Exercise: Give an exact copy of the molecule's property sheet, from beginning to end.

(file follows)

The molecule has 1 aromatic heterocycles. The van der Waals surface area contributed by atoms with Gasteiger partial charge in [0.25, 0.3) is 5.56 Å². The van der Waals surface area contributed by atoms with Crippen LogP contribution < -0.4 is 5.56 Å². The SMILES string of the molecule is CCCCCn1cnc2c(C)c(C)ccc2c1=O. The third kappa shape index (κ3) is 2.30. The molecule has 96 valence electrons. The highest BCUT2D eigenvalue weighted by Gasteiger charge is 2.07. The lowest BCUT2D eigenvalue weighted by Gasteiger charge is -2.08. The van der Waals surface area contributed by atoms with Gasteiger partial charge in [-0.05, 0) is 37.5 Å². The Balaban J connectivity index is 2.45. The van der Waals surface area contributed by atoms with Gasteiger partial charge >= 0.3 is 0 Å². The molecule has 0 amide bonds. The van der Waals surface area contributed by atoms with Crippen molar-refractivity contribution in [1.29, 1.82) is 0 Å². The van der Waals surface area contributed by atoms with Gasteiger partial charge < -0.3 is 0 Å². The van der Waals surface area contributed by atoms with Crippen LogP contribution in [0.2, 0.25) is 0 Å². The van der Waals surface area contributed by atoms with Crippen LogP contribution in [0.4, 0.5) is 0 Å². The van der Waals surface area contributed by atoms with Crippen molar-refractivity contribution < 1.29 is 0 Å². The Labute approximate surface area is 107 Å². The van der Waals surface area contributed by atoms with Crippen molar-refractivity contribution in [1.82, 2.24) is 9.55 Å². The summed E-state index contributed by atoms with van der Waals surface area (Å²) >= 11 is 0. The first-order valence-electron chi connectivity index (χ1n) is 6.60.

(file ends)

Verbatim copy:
The molecule has 1 aromatic heterocycles. The van der Waals surface area contributed by atoms with Gasteiger partial charge in [0.25, 0.3) is 5.56 Å². The van der Waals surface area contributed by atoms with Crippen LogP contribution < -0.4 is 5.56 Å². The SMILES string of the molecule is CCCCCn1cnc2c(C)c(C)ccc2c1=O. The third kappa shape index (κ3) is 2.30. The molecule has 96 valence electrons. The highest BCUT2D eigenvalue weighted by Gasteiger charge is 2.07. The lowest BCUT2D eigenvalue weighted by Gasteiger charge is -2.08. The van der Waals surface area contributed by atoms with Gasteiger partial charge in [-0.05, 0) is 37.5 Å². The Balaban J connectivity index is 2.45. The van der Waals surface area contributed by atoms with Gasteiger partial charge >= 0.3 is 0 Å². The molecule has 0 amide bonds. The van der Waals surface area contributed by atoms with Crippen molar-refractivity contribution in [1.29, 1.82) is 0 Å². The van der Waals surface area contributed by atoms with Gasteiger partial charge < -0.3 is 0 Å². The van der Waals surface area contributed by atoms with Crippen LogP contribution in [0.2, 0.25) is 0 Å². The van der Waals surface area contributed by atoms with Crippen LogP contribution in [0.4, 0.5) is 0 Å². The van der Waals surface area contributed by atoms with Crippen molar-refractivity contribution < 1.29 is 0 Å². The Labute approximate surface area is 107 Å². The van der Waals surface area contributed by atoms with Crippen molar-refractivity contribution in [1.82, 2.24) is 9.55 Å². The summed E-state index contributed by atoms with van der Waals surface area (Å²) >= 11 is 0. The first-order valence-electron chi connectivity index (χ1n) is 6.60.